'The Day After' Review: Hong Sangsoo Sticks Agreeably To His Formula

‘The Day After’ Review: Hong Sangsoo Sticks Agreeably To His Formula

If any director should have two films in the official selection at this year’s Cannes Film Festival, it may as well be shaggy Korean iconoclast Hong Sangsoo — a prolific auteur for whom doubling and déjà vu are recurring concerns in his narratives, not to mention for viewers trying to keep pace with his oeuvre. Luckily, there’s little chance of confusing these non-identical twins, even if both star Hong’s current muse Kim Minhee: While “Claire’s Camera” boasts color, French Riviera sunshine and the crossover presence of Isabelle Huppert, his Korean-set Competition entry “The Day After” carries a brisk, wintry monochrome chill. Notwithstanding the external drop in temperature, the latter is breezy business as usual: a loquacious, Rohmer-kissed comedy of missed chances and misunderstandings, in which matters of the heart are drawlingly discussed over lashings of soju. Lacking the emotional and structural complexity of some recent Hong outings, it’s minor even by his minor-key standards, though regular acolytes will drink up.

Cannes programmers may have wrongfooted attendees slightly with their placement of this year’s Hongs. Premiering out of competition the day before “The Day After” — now there’s a Hong title waiting to happen — the droll 68-minute divertissement “Claire’s Camera” appeared to be a mere appetizer for fans, with one of his headier main courses to follow. As it turns out, “The Day After” is a bit longer but hardly weightier. Conceived chiefly as a static series of seated two-person conversations, it’s both stylistically and thematically his simplest film in several years — even Kim Hyungkoo’s black-and-white lensing is more functional than formal. The usual charms apply; they’re just stretched a little thin by the 90-minute mark.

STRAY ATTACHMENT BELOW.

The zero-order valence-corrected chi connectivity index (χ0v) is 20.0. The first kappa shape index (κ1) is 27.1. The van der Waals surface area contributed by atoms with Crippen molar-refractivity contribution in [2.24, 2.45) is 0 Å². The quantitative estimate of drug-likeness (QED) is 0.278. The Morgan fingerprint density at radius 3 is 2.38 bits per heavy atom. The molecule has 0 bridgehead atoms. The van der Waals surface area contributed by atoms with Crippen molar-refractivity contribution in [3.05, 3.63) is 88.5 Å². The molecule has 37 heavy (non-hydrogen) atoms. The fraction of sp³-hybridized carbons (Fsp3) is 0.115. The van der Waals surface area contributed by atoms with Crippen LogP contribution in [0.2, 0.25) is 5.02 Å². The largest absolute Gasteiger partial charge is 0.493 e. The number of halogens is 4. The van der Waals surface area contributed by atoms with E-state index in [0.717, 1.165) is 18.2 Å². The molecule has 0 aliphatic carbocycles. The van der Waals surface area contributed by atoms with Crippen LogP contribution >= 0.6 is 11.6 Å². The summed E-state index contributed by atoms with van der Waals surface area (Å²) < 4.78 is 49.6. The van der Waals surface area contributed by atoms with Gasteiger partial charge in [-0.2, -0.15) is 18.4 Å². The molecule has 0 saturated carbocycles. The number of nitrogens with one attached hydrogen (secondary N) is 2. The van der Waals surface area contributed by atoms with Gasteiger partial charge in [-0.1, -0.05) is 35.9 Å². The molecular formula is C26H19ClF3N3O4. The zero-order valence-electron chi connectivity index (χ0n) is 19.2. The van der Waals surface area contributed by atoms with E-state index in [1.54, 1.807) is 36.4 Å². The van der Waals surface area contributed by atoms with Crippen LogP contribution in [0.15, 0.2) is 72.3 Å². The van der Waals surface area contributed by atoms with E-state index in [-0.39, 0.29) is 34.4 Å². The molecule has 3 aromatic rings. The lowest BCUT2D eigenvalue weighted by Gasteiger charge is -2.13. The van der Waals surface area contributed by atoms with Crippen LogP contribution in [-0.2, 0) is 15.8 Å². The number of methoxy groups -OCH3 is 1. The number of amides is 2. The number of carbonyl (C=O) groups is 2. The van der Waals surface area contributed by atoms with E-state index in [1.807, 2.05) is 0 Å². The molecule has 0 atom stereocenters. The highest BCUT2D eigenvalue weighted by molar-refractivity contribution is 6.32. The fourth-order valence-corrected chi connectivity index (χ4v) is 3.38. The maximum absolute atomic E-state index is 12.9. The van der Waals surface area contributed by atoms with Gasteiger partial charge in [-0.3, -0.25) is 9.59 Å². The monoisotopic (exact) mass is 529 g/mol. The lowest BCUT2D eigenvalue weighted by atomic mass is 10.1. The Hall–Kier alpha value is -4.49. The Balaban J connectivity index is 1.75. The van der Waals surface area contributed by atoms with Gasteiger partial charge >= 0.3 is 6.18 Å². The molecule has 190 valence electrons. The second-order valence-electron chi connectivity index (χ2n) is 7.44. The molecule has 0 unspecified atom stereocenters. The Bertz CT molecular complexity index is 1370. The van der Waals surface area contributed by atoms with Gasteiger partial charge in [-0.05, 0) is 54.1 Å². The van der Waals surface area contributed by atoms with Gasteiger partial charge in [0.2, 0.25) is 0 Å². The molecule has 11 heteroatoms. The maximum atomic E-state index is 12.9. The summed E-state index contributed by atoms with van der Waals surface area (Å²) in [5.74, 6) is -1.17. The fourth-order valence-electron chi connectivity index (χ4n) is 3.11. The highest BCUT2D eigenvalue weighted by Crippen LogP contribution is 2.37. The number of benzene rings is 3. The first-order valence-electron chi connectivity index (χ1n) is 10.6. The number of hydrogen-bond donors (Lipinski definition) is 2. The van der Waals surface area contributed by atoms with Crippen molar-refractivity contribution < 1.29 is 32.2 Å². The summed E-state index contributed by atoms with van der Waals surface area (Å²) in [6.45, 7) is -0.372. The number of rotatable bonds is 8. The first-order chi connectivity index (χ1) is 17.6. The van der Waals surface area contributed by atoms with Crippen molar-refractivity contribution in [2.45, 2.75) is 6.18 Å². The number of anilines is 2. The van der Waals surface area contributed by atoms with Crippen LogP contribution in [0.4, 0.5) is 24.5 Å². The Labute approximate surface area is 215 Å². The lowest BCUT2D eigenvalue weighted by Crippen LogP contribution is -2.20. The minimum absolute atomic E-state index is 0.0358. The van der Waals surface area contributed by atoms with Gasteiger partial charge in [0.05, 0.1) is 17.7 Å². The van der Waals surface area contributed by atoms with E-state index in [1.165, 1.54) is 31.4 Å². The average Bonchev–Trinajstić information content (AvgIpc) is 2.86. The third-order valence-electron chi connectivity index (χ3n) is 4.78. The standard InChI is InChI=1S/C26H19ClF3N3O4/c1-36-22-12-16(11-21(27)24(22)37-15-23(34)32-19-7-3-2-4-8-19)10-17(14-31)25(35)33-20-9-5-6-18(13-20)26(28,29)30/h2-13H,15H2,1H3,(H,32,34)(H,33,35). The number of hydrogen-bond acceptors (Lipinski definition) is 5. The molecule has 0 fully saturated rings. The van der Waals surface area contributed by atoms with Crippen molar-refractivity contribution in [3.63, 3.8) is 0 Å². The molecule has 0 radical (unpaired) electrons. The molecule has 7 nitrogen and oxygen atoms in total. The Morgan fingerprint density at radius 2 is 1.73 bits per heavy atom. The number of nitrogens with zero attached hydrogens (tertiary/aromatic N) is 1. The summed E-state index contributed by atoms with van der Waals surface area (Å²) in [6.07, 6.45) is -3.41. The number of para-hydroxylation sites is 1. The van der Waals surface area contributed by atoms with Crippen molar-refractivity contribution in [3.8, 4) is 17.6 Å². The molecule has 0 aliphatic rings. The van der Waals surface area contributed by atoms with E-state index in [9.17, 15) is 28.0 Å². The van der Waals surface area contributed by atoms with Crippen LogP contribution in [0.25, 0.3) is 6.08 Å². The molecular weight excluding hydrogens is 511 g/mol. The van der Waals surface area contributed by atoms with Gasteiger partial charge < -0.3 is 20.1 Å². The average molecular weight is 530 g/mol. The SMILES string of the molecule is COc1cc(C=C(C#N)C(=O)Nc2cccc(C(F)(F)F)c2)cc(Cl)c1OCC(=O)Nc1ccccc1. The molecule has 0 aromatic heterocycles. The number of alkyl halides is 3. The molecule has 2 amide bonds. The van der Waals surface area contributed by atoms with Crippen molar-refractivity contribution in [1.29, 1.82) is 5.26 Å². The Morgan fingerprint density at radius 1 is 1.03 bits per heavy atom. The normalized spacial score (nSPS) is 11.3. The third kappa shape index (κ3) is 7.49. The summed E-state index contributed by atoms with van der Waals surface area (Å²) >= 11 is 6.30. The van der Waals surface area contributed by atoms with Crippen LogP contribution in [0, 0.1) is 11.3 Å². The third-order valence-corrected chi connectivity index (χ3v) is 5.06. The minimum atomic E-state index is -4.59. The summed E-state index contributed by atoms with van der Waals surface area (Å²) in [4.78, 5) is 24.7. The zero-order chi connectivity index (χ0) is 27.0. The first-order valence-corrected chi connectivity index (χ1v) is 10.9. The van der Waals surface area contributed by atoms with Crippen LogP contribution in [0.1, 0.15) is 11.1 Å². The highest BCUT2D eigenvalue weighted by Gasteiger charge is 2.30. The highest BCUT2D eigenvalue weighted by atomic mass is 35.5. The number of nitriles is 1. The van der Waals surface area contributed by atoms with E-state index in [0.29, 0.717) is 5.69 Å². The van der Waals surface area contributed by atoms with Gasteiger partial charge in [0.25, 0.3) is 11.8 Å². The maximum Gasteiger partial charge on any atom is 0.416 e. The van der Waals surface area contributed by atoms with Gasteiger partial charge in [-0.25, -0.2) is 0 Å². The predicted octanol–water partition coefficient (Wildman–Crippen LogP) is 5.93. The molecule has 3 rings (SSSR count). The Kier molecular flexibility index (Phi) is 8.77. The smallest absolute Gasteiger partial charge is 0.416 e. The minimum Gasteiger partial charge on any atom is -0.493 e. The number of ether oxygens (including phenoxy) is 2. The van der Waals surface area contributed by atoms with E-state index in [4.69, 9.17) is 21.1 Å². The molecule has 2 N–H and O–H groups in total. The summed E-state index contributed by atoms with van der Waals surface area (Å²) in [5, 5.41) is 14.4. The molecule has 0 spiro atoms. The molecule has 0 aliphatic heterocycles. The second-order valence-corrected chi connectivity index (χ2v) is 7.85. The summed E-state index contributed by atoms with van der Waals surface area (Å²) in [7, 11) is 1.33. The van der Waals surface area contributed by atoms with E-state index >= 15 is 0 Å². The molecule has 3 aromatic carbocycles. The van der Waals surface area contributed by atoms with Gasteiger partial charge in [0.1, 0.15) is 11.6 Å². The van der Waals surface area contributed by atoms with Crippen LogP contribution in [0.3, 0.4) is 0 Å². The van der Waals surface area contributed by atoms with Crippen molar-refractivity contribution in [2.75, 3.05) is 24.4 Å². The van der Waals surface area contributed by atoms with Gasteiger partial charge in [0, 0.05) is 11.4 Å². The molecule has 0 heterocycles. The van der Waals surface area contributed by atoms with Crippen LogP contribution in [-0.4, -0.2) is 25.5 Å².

As with many a Hong joint, the story here could really be written on the back of a postcard, with space to spare for drunken terms of endearment. The romantic peccadilloes of Bongwan (Kwon Haehyo), the married manager of an independent publishing house, have created something of a revolving door at the office. Recently, a lengthy affair with his employee Changsook (Kim Saebyuk) has turned sour, causing her to quit her job. Arriving to take her place, oblivious to the circumstances behind the vacancy, is Areum (Kim Minhee), a bright, sensitive aspiring writer who seems securely resistant to Bongwan’s debatable charms. Yet on her very first day, she suffers for her boss’s sins anyway: Having found an old love letter between her husband and Changsook, Bongwan’s wife Haejoo (Cho Yunhee) turns up unannounced at the office and, mistaking Areum for the other woman, full-bloodedly attacks her. The position is, shall we say, short-lived.

On this best form, Hong would make this anecdotal tale of woe a jumping-off point for more complicated games of human nature, but “The Day After” never quite transcends its essential smallness: Intriguing character details, like Areum’s strong religious faith or Bongwan’s rigorous critical sensibility, that promise to grow into more searching thematic inquiries are left mostly unscratched. And while Kwon gets the most to work with of the four principal players, savoring a number of rice liquor-glazed monologues on male romantic befuddlement and self-pity, the women benefit less from the film’s sad-sack sympathies: In particular, the bitterly scorned Haejoo comes off, perhaps unfairly, as a figure of fun.

Even lesser Hong has its lackadaisical pleasures, and “The Day After” has its share of wry musings and twitchy banter between characters to counter its visual stasis and lulling storytelling. It attains a kind of grace, however, in its final act, which all but replays an earlier encounter — Hong’s favorite narrative party trick — in a bittersweet spirit of rapprochement, via an absurd, farcical case of mislaid memory. Kim Minhee’s unique capacity for bemused sadness, more generously showcased in Hong’s last two features, comes to the fore, and with it, this deliberately hiccuping chatterfest finds its lyrical, sorrowful side — a Hong Sung Blue, if you will. It’s not enough to make this Hong Sangsoo film linger in the memory far beyond, well, the day after, but another like it will be along to remind us soon enough.